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What's Inside a Black Hole?

What's inside a black hole
Black holes are a part of spacetime which is the strongest gravity that sucks in anything even light. Everything that is sucked in there will not be able to return. Black Hole is created by a star that is formed under conditions of balanced radiation and gravity.

When the star runs out of fuel and can no longer carry out nuclear fusion reactions, the level of outgoing radiation is weaker than the gravitational force inward. Stars also experience collapse, and eventually experience a supernova explosion. This explosion is what allows the creation of two outcomes, namely the star becomes a Neutron star, or becomes a black hole.

For those who have watched Christopher Nolan's film Interstellar, you will definitely be presented with a scene where the protagonist must be willing to sacrifice himself and be sucked into the Black Hole. Then, the protagonist falls into a circle which turns out to be a five-dimensional physical form that is visualized as a Tesseract from a child's room and a scene from the past.

There, time and space are distorted so that the protagonist can look at himself in the past and realize that it turns out that the awkwardness he experienced was from himself, in the future and within the five-dimensional Tesseract.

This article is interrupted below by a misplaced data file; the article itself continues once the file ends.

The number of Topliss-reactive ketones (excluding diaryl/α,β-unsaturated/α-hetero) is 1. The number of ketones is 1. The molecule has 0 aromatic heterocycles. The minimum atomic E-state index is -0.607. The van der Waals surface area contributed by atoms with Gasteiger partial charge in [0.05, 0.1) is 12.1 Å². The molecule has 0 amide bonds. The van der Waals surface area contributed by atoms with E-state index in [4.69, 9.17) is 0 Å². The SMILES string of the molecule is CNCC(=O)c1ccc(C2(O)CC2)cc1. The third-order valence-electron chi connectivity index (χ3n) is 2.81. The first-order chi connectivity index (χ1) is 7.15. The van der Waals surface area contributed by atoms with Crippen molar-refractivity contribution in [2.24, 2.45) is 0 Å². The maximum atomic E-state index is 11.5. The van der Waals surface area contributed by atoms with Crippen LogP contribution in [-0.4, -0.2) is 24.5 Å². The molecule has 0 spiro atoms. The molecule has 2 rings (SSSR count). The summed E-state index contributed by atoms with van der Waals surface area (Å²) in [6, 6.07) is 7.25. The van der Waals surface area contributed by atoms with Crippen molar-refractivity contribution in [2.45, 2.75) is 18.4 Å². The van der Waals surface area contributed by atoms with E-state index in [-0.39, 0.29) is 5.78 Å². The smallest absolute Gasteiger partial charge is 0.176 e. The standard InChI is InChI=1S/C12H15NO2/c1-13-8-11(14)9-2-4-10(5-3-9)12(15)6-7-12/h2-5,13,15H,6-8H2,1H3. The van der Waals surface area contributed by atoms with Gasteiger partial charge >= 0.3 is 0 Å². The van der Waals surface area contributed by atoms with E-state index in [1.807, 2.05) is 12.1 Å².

So, do you believe it? Do you believe that in the Black Hole there is a five-dimensional space as shown in the film? So, are black holes really "holes"? If so, where do black holes lead?

However, in reality no one knew what was inside the Black Hole. And we have to accept the fact that we can't go inside the Black Hole and find out what's in there. And even if we go in, we can never go back.

Stephen Hawking says that it is possible that black holes are gateways to other dimensions, but this claim is also only a theory. If black holes are gateways to other dimensions, then is our universe actually inside a black hole? Yes, that sounds pretty plausible.

In 1916, Albert Einstein used his famous theory of relativity to explain the attraction of gravity so strong that it sucks in light. It wasn't until the 1960s that scientists realized Einstein's theory was correct and (mathematically) discovered black holes.

Using Einstein's formula, Hawking and Roger Penrose described the origin of black holes. When a star with an extraordinary mass dies, it collapses into space.

Because of such a large mass, he will create a great gravitational attraction called the Singularity. This singularity is what sucks all the particles that approach the edge (event horizon). If we approach the event horizon, our body (and all of its mass) will stretch like spaghetti because the black hole distorts the space around it.

The theoretical physicist (Stephen Hawking) dedicates his life to studying black holes and unraveling the mysteries of the universe. The first black hole was discovered in 1971 and it is estimated that there are 100 million black holes in the universe. Allegedly, the black hole is the center of the many galaxies scattered in the universe. The closest black hole from Earth is thousands of light years away, so we are not affected. And the Sun will not be able to turn into a black hole because the Sun is not big enough to make a black hole.

Hawking said black holes store incredible information. The radiation emitted by a black hole may store information such as the age, mass and composition of the star that died and became the black hole. Possibly, black holes are gateways to other dimensions or other universes. And studying this information is an important step in studying the formation of the universe. Although the reality is beyond human imagination.